During a hospitalization, an entrepreneur with bipolar disorder discovers how music can create a shared community and a way forward in difficult times.
As a touring musician in my 20s, I enjoyed many wonderful times. But as I look back, it’s actually a sing-along in a mental health clinic that to this day is the most impactful and memorable performance of my life.
The incoherent days prior to my involuntary commitment in 2013 culminated on what otherwise would have been a typical Sunday morning in Los Angeles. After valiant attempts to walk nearly 60 miles from my girlfriend’s home to my parents’ home, I was escorted by an emergency response team to a hospital and then the mental health clinic in Santa Clarita, California.
In the clinic, I felt aimlessly shuffled from one nurse to another, with the occasional comfort of an eye-to-eye exchange. The doctor who made morning visits seemed to offer a bit of empathy, but mostly it was music and a support network that got me through there—as they’ve done during other difficult times in subsequent years.
During my time in the clinic, I would spend hours in my room poring over lyrics scribbled on the back of that day’s lunch menu. With a brain filled with ideas from every angle, the incessant flow of inspiration and thoughts had to come out somewhere. Music has time and time again provided that outlet.
Creative exploration seemed to be a cure for others around me in the clinic as well, and began to breed a sense of shared community. One day as I sat at the piano in the common room, a woman sat beside me and tried to fumble her way through a few of the chords and melodies I was trying out. As the notes reverberated, not only did her face light up with a sense of joy I had never seen in her before, but, at the same time, her imperfect pitch and vocal honesty were the exact touches the song needed.
The following afternoon in the courtyard as a few patients lit their cigarettes and others shot hoops, I slowly reached for the guitar. As soon as my fingers struck the first chord, everyone knew the tune and started to join in—soon the whole group erupted in song.
That afternoon, there was no distinction between the entrepreneur with bipolar, the homeless drug addict, or the bank clerk struggling with depression. There were just eight voices singing together as loud as we could, melting the world away. The lyrics to “Love Is What I Got” by Sublime could not have rung more true, as music and a loving community, in that moment, seemed the only cure we needed.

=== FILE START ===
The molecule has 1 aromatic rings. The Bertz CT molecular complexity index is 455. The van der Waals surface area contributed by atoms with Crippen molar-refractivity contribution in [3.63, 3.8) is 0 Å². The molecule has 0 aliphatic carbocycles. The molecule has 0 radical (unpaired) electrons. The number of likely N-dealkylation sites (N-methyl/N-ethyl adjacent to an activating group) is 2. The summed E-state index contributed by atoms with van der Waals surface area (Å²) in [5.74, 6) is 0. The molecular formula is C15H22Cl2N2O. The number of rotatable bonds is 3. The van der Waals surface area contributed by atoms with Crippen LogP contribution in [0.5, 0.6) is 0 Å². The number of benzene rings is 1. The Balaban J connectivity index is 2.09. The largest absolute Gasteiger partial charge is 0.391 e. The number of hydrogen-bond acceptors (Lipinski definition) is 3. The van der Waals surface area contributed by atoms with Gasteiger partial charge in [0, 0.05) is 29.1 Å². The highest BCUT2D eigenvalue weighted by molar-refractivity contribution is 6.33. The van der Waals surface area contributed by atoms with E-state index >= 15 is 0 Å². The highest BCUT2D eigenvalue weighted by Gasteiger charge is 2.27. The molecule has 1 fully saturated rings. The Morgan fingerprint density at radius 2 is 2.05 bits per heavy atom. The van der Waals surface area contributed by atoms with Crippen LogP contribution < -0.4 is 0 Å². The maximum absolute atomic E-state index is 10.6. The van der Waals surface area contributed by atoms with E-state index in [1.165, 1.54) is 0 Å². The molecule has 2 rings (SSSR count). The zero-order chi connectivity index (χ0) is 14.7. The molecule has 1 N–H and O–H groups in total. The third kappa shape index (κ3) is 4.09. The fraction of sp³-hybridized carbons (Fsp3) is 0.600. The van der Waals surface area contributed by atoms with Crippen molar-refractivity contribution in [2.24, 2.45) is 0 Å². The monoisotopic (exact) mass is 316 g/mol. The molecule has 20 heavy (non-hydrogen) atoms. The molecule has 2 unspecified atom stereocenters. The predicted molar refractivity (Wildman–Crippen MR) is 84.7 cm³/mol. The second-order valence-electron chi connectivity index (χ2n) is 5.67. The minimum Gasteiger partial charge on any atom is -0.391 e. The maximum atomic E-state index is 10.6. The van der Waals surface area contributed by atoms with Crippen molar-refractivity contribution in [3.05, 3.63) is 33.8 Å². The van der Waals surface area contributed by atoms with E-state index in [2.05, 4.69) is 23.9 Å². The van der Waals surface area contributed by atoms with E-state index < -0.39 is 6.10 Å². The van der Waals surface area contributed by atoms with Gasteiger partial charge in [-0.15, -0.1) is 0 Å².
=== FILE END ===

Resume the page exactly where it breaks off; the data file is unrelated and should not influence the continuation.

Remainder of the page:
Even now, years later in New York City, I find it cathartic to play open mikes and jam on street corners with jazz musicians—any form of expression to channel my manic tendencies. In California, I learned a sense of community can come in various forms when it comes to music. I learned that mental health conditions can be debilitating, but they can also be an incredible source of creativity, empathy, and connection.
At times, it may be difficult to remain optimistic with a bipolar diagnosis, but glimpses of hope exist if you keep your eyes and ears open. Earlier this year a co-worker boldly left his role leading global investments for our nonprofit to pursue his passion for more creative endeavors. In his exit speech, he explained his ongoing struggle with his mental health, and how his decision to leave was tied to doing something more “authentic to himself”—leveraging the positive aspects of his condition rather than getting overwhelmed by its difficulties. Instead of judgment, he was met by a room filled with tears, hugs, and, most importantly, new perspective.
Printed as “On My Mind: The Sound of Hope,” Winter 2019
Chris Bullard has worked professionally both as a musician and in business. After graduating University of Southern California in 2009, Chris toured the country nationally in a folk rock band, and also performed as a studio musician for larger pop artists. Aside from musical pursuits, Chris has also worked on the start-up team for several clean-tech start-ups, growing one Los Angeles-based company to over 100 employees in just 3 years. After attaining his MBA from Fordham University, Chris now currently works at Acumen, a non-profit impact investing fund that invests in private enterprises that serve the poor, primarily in developing countries.
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